Tech giants are increasing investing millions of dollars to connect the world and in one such project Google and Facebook have joined hands with China Soft Power Holdings subsidiary for the Pacific Light Cable Network to connect Los Angeles and Hong Kong.
The under sea Internet cable will stretch a whopping 12,800 kilometers (8,000 miles) and will be the first of its kind direct connection between the two locations and the fastest intercontinental undersea cable with one of the lowest latencies. The cable is expected to be ready in mid 2018 according to the two companies.
Details revealed by the tech giants indicate that once operational, the connection will be able to handle a whopping 120 terabytes of data per second and if we put it in understandable worldly terms, the data amounts to somewhere around 80 million HD video conference calls simultaneously between Los Angeles and Hong Kong.
Facebook points out that almost all trans-pacific Internet cables run from US to Japan and this makes this particular cable from LA to Hong Kong unique. The PLCN will help more and more people to connect directly from Asia to the US and this new route will enable technology companies to have more diversity and resiliency in the Pacific.
Increased proliferation of Internet into the life of people around the world has put an unprecedented demand on the data cables connecting continents and countries and this calls for rapid expansion of the infrastructure capabilities to quickly and efficiently move data.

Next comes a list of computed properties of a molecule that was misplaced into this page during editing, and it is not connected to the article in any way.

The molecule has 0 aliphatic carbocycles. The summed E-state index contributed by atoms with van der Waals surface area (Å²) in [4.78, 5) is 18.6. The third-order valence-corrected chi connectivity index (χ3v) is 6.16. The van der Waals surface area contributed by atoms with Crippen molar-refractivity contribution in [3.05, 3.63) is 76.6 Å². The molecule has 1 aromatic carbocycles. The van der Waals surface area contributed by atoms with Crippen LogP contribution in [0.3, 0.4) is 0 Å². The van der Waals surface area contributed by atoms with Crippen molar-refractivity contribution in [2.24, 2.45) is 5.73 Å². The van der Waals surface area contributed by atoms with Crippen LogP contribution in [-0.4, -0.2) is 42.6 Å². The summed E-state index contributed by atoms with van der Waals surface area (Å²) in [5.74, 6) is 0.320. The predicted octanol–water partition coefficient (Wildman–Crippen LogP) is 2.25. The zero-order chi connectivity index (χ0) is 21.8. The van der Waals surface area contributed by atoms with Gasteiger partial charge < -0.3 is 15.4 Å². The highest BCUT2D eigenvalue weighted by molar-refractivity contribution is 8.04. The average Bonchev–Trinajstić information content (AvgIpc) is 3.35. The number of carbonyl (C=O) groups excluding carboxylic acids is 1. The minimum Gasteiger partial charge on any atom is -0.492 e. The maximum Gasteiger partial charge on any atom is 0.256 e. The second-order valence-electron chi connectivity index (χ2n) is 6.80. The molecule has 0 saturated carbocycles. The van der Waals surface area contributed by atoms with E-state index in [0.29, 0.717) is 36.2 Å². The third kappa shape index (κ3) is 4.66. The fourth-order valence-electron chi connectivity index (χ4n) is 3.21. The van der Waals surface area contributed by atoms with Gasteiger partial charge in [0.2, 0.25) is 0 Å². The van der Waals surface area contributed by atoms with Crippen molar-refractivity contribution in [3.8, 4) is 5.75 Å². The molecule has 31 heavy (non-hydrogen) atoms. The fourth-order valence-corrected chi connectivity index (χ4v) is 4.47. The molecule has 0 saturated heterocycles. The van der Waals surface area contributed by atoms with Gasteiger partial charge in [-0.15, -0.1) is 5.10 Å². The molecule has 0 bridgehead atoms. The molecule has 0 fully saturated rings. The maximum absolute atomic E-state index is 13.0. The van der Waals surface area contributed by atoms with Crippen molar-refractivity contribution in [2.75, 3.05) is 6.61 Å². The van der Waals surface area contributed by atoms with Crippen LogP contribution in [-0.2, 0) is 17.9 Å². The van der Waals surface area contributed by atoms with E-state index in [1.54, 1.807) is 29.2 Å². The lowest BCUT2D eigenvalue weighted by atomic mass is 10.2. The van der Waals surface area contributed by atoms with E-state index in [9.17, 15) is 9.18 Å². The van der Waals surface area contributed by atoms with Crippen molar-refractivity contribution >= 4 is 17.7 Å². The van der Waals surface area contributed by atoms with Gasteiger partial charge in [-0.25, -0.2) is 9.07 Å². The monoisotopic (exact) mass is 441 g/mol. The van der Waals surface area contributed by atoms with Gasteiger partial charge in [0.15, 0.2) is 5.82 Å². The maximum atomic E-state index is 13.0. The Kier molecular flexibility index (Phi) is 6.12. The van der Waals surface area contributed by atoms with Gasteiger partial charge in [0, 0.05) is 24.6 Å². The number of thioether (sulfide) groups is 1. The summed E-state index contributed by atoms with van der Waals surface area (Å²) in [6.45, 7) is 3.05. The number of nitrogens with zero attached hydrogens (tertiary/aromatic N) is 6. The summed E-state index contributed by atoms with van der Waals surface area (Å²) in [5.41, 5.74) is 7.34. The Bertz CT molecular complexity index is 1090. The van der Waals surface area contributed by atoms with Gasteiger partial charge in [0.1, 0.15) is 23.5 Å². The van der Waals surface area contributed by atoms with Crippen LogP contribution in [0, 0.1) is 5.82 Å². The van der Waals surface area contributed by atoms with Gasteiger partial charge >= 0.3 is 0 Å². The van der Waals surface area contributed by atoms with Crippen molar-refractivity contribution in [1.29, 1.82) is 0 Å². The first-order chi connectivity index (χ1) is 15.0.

Google has already invested in five prior such cables with the PLCN being the sixth submarine cable. Google claims to have the “largest network backbone of any public cloud provider.”
Microsoft and Facebook early this year teamed together to lay a high-speed Internet cable across the bottom of the Atlantic Ocean.
The subsea “MAREA” cable was expected to be completed by late 2017, with the aim of meeting growing demand by the tech companies’ customers for fast, reliable data connections.
MAREA was expected to have a capacity of some 160 terabytes per second of data, according to the companies.
The 6,600 kilometer cable system will also be the first connecting the United States and southern Europe, running from Northern Virginia to Bilbao, Spain, Microsoft and Facebook said.